view of a pedestrian street with an older man waving his right arm in the air.Nurses and other health professionals are the latest group to be urged to play a part in creating improvements to the built environment to promote healthy ageing. Dr Anthony Tuckett of University of Queensland’s School of Nursing says, “This would involve older adults taking an active role in documenting features of their environment that help or hinder healthy living and then voicing them to policy makers to promote change.” This is not a new idea. The World Health Organization promotes the idea of a “bottom up” approach to improving streets and neighbourhoods for older people. The two minute video below “Our Voice Citizen Science for Health Equity” explains more and you can see the article, Senior citizen science: older people urged to advocate for changes to built environment, published in Aged Care InSite.

 

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Handy video on web accessibility

young female at a desk with laptop, coffee cup and notebookThe Australian Government has produced a short video, Web Accessibility: what does it all mean? The first important point made in the video is that web accessibility is not about disability – web accessibility is about universality. There is no speech in the video. Instead all the messages are delivered by interesting text. At the end there is a link to more information. As there is no speech, only upbeat background music, it is not clear if there is audio description of this video.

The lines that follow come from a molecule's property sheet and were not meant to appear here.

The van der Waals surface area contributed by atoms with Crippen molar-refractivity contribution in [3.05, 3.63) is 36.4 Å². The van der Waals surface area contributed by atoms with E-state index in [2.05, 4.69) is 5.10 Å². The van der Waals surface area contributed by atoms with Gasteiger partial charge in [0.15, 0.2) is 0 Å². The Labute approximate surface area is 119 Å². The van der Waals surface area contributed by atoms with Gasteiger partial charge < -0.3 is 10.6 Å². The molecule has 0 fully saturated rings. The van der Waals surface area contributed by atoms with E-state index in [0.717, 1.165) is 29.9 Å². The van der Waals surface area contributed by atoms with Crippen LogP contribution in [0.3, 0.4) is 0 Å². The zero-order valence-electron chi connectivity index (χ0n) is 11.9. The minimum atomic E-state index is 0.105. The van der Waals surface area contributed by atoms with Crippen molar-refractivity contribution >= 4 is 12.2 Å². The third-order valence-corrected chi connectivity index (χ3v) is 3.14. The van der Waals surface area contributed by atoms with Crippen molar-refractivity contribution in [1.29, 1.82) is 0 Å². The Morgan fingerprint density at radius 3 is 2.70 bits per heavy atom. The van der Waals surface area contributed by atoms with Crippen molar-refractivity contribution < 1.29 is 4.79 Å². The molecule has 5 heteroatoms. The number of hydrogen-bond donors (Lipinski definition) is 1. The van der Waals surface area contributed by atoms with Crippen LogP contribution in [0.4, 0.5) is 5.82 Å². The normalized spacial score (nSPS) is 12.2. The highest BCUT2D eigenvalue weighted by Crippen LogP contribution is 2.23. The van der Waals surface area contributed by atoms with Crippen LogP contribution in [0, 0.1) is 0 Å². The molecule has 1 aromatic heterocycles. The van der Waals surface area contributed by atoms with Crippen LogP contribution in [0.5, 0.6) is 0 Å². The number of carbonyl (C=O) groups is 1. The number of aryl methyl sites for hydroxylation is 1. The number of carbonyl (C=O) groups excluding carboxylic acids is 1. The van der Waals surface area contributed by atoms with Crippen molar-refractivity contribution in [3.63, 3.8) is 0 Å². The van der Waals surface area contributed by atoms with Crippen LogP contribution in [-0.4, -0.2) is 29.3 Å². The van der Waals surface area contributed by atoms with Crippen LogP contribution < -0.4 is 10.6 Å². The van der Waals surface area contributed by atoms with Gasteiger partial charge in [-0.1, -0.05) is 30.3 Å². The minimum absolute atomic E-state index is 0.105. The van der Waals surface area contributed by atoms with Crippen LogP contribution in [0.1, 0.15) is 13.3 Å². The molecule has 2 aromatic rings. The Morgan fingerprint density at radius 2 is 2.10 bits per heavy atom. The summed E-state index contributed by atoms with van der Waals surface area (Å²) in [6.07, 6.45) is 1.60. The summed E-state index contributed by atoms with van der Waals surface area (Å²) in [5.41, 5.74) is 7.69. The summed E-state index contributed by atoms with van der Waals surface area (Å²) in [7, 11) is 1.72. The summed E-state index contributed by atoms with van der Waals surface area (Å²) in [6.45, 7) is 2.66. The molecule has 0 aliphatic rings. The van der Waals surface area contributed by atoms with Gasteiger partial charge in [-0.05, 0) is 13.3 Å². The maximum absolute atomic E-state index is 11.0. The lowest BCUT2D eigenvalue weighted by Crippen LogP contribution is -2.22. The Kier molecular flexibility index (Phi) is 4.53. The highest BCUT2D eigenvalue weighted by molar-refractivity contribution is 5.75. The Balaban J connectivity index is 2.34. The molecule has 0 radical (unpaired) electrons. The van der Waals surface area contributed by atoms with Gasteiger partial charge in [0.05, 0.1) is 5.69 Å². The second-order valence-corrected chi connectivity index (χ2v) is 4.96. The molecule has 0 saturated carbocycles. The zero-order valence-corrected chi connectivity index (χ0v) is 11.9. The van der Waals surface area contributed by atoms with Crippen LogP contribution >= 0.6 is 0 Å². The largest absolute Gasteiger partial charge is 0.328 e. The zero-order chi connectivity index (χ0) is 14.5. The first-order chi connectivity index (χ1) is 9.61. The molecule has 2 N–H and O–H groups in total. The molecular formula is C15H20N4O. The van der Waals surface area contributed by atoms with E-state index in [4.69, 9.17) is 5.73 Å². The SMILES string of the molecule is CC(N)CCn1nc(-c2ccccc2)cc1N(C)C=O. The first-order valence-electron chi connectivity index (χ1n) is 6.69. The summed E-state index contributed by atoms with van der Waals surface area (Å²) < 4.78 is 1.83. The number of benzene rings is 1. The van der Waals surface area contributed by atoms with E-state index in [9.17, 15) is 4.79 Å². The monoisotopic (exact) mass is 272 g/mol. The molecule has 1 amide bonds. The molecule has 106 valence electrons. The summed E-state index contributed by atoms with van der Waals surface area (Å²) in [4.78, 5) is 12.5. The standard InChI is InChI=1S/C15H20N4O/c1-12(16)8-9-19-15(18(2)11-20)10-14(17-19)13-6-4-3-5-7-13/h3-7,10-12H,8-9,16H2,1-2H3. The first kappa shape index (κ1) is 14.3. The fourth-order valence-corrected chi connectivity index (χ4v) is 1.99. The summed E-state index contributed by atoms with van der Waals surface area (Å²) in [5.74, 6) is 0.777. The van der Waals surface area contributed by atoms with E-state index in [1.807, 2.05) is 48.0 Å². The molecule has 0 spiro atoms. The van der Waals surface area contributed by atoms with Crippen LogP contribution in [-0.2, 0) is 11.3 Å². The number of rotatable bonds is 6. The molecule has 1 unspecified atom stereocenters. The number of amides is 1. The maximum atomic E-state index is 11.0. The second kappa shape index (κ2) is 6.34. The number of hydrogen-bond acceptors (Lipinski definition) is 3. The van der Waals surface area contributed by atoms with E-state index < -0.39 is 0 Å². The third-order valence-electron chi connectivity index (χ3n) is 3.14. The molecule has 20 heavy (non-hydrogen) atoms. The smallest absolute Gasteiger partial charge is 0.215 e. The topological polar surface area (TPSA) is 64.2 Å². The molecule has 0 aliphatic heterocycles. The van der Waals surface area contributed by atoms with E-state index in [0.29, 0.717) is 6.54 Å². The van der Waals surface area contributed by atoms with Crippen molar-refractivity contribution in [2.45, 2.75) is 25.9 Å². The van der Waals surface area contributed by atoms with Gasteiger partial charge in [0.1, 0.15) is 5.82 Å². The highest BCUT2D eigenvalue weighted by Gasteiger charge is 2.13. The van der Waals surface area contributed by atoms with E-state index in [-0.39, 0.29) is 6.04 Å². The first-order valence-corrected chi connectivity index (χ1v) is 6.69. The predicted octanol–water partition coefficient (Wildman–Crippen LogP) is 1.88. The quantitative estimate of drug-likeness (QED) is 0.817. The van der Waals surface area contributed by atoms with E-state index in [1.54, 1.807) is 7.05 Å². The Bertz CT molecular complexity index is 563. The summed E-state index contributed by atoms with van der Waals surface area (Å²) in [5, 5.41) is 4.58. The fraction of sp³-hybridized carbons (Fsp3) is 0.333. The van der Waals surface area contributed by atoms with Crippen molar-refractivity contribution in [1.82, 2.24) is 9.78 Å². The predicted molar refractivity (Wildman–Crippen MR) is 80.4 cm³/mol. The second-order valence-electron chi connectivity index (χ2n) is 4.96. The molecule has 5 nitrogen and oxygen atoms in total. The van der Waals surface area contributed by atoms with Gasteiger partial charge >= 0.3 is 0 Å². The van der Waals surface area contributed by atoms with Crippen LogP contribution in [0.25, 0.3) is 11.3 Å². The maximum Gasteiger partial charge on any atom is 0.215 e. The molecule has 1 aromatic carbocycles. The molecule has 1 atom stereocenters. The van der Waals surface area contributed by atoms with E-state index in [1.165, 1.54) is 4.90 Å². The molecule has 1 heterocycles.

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Transport & Health Conference call for papers

picture of Macinac Island holiday centre showing a horsedrawn carriage in a street of pedestrians lined by early American buildingsThe next international conference on transport and health will be held in June 2018 in rural Northern Michigan, USA. The call for abstracts opens 31 October 2017. This is a high ranking conference with various ways of contributing including posters and a Pecha Kucha session. The abstract and presenter categories are extensive and include ageing in place, older populations, disability and accessibility, including housing. The conference website already has comprehensive information about the event, so planning is well under way. Although the conference is hosted by the transport and heatlh collaboration, transport and health are major aspects of all our lives so the topics are wide ranging. A good way to bring together many disciplines for sharing research and networking.

Picture is a view of a Mackinac Island street.